CDC stands firm on mask stance
On Sunday, the CDC went on the offensive, defending its position on changing mask usage for vaccinated Americans. Anjalee Khemlani is collapsing, as is the position of the CDC, which, according to the organization, has to do with the development of science and not with political motives.
JULIE HYMAN: Well, the CDC has come under fire in some areas because it may have changed its mass leadership too abruptly or not clearly enough. These are some of the criticisms that have been made of the agency. Anjalee Khemlani is here with us. This brings a change to the guidelines on Friday that essentially removes many mask requirements for many places for vaccinated people. So what do we know about what was behind the decision and why it was a bit controversial?
ANJALEE KHEMLANI: Well the whole story is very complicated. And many reports highlight different parts of what came into play in making that decision. By and large, the CDC received new data to support the idea that vaccinated individuals should not be required to wear masks in most rooms. Early last month we saw where there was almost a checklist of whether you are indoors or outdoors with vaccinated or unvaccinated people. And it was very complex and also a lot of criticism for the fact that the average person could not possibly understand much of it.
With the new data showing how powerful these vaccines are, the CDC has lifted this mandate or guidance on where masks can be worn. And it's important to note that there are still places where people should wear masks even if they are vaccinated, including transportation hubs. But we saw how it all worked out over the weekend. States choose to either keep their mask mandates, if they already have them, or companies decide whether to lift mask mandates or not.
And it's really confusing. There are some people who are still cautious and know that of course breakthrough cases are still possible. So now it may be even more confusing because people have been so careful or want to stay more careful. And that is what the CDC has to deal with right now.
JULIE HYMAN: Yeah, there doesn't seem to be any harm in wearing a mask if people still want to. I would also like to ask about some of the developments that we are seeing with vaccinations, but also with the coronavirus, which is spread around the world. We know Indian cases drop a little. But we're seeing big bumps in other places like Taiwan as there are some developments with other new vaccines that haven't been approved yet.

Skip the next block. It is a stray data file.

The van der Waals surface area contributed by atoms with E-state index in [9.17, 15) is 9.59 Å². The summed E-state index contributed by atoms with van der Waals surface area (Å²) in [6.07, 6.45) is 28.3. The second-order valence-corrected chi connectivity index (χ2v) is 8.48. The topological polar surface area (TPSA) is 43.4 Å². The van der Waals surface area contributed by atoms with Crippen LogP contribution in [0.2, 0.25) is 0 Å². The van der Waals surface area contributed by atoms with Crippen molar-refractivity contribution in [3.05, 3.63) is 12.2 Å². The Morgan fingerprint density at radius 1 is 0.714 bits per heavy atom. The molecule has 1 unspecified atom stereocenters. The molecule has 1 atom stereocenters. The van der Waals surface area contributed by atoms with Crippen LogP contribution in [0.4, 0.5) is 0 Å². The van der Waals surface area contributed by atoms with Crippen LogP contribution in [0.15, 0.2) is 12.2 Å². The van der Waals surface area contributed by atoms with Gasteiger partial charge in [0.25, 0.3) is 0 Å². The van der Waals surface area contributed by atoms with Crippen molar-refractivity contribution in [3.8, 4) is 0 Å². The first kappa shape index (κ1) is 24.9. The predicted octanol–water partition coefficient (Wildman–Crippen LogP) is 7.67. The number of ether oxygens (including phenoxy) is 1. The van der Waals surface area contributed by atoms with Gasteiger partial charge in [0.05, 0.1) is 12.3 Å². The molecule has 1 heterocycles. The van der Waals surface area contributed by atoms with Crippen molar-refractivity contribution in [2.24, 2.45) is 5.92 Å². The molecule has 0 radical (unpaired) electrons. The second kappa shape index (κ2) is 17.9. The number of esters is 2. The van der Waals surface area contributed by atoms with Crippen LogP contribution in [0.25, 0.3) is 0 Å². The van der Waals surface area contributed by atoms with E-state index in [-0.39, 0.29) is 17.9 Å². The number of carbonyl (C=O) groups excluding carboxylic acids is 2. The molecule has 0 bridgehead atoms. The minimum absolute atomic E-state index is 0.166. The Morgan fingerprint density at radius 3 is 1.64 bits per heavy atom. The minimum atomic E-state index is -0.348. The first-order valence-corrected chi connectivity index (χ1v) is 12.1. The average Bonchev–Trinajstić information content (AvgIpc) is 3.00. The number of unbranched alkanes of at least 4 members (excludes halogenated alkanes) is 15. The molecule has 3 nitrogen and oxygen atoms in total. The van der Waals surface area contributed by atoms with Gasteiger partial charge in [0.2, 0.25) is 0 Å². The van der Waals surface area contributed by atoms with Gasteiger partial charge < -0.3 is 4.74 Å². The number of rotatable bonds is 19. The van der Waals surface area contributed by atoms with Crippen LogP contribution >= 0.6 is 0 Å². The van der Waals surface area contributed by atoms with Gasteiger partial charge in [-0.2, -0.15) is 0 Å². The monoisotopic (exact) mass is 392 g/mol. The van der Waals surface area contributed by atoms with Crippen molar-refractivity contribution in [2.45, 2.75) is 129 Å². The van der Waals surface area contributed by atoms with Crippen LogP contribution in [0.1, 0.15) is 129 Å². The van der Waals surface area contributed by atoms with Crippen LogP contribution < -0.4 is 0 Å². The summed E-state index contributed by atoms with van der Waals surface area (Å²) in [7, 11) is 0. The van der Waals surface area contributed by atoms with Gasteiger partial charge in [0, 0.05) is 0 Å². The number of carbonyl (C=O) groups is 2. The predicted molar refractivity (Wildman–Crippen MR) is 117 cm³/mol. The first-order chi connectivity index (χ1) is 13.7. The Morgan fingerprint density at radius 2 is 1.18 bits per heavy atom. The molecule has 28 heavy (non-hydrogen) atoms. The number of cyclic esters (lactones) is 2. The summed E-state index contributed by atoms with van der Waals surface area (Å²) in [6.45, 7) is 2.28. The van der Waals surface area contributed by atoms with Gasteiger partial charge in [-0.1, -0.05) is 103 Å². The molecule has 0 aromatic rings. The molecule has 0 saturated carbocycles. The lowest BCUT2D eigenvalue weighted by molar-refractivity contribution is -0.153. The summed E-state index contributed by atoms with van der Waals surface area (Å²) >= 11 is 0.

ANJALEE KHEMLANI: Right. So if you look at what's going on in Taiwan, they have received more than 700 cases in the past three days, all of which are basically from a hotel or hub that was attended by both quarantined people and transit visitors. That suggests A, Vaccines, and B even more mitigation practices are needed to stay in place. As we know, this virus continues to travel around the world. Experts have repeatedly said that there are no limits.
So what's happening in Taiwan right now is interesting to watch. They have less than 1% of the population receiving at least one dose of the vaccine. Compare that, of course, to the mask debate and everything that's going on with vaccinations here in the US. We know that 43 - more than 43% of the population is now vaccinated. And that's really positive news in comparison. But what remains to be checked, of course, is how all the damage control tactics will come into play.
And what happens with the global vaccine rollout, we learned today from Sanofi and GlaxoSmithKline that their vaccine, which they worked on together, has finally come out of the second phase. And they have a positive indication of this study. And now you are about to enter the third phase.
An interesting timeline, of course, because we know there are so many countries that have high vaccination rates, like the US, but there are still many countries without them, as in the case of Taiwan. And they see that as a market and possibly a big booster market for this vaccine. So they're still going through it. So a lot is coming out of it right now and it's still sad to say, but we are still in the middle of this pandemic, at least globally.
JULIE HYMAN: Yeah, definitely. Hopefully we can still see some of these vaccines online. Thank you, Angelee. Am grateful.
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CG: PHI@SF - 6/18/21